Sunday, June 13, 2010

I wake up this morning determined to do one thing. Leave Milan. Yes, I’m holding a grudge, and it is an admittedly hasty and irrational one, but nonetheless I’ve scratched the remaining items off my to-do list. The Brera Art Gallery and the La Scala theatre museum? Nixed. I’m fleeing town to spend the afternoon on the shores of Lake Como instead.

First, though, I need to speed through breakfast, which is shame since the Hotel Berna lays out a mighty fine spread. I have a 9:30 AM reservation to see Leonardo Da Vinci’s “The Last Supper” at the church of Santa Maria delle Grazie, and given how hard those slots are to obtain, I don’t want to take any chance of being late. I had tried to book online months ago, but every slot on Saturday, Sunday, and Monday appeared to be full. It was a tip on the TripAdvisor forums that led me to call directly, and I have to be there thirty minutes early to pick up my ticket.

I take the metro’s green line down to Cadorna and walk from there, first along Via Giosue Carducci, and then Corso Magenta. There’s some ongoing construction in the piazza in front of the church and in navigating around it, I happen by a bus stop with two large posters advertising Almo Nature, alimenti per cani e gatti, dal loro punto di vista—“food for cats and dogs, from their point of view.” The ads depict humans wearing Venetian-style animal masks, posed amorously under the tagline l’amore… love. In each, there is a woman who is topless. I know that Europeans have a more relaxed view of these things and that they consider Americans to be rather prudish when it comes to nudity—and perhaps we are—but I still think it’s strange, and not just because of its proximity to a major religious site. It’s just such an odd way to sell pet food.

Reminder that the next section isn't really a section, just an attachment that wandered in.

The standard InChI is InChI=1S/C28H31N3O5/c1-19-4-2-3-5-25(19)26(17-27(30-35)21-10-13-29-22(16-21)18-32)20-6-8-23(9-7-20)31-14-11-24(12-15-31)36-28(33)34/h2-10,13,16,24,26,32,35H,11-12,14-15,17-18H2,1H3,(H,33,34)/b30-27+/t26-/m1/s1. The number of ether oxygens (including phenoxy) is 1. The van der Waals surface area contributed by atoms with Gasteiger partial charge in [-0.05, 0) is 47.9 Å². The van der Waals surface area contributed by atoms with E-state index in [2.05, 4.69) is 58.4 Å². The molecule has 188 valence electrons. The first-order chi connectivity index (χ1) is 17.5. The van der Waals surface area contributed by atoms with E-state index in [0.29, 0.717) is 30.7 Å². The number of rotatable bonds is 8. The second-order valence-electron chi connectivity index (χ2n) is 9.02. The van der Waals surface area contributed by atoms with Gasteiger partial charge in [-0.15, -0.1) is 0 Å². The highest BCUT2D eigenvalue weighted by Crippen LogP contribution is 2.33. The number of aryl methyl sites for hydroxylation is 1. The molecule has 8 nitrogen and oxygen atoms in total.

I collect my ticket at the front desk and read some displays on the history of the church as I wait for my time to be called. Leonardo painted “The Last Supper” over a span of two years beginning in 1496. It’s on a wall at the far end of the refectory, which was used as the convent’s dining hall. I hadn’t known this, and it makes the subject matter surprisingly appropriate, for it is, after all, the depiction of a meal.

Rather than traditional fresco, Leonardo used an experimental technique, painting tempura directly on dry plaster, and the application caused problems from the start. By the late-19th century when Henry James visited Milan, the work was in a state of serious deterioration. He wrote that it was “an illustrious invalid whom people visit to see how he lasts, with leave-taking sighs and almost death-bed or tiptoe precautions.” For my tour group, that includes standing in a dehumidification chamber before entering the room. And photography is, of course, strictly off limits.

When we enter at last, it takes my eyes a moment to adjust to the dim lighting. It’s a short visit, limited to just 15 minutes, and like with the Mona Lisa in Paris and the ceiling of the Sistine Chapel at the Vatican, it feels surreal to be standing here looking at something I’ve seen a thousand times before, on T-shirts, magnets, and computer mouse pads, to say nothing of the countless parodies, including an Annie Leibowitz version starring the cast of The Sopranos.

I’m standing with an English-speaking guide and she tells us that Leonardo has captured the moment when Christ says to his disciples: “Truly, truly, I say to you, one of you will betray me.” The movement around the table is dramatic and it tells of their reaction. All of this would be easier to appreciate if our well-meaning narrator would just stop talking. She quizzes us incessantly, and valuable minutes slip by as she prods us to play what amounts to a hidden object game. Who can spot the salt on the table? How about a knife? An orange? When no one answers, she is clearly annoyed. With so little of the original paint left, and so many different hands at work in so many restorations, it’s simply hard to tell.

The miracle, however, is that it has survived at all, and not just because of Leonardo’s poor technique. The work was once considered so inconsequential that Christ’s feet were actually cut off to make room for a doorway. During the Napoleonic war, French troops used the space as a stable. And it only survived an Allied bomb during the Second World War because of some carefully placed sandbags.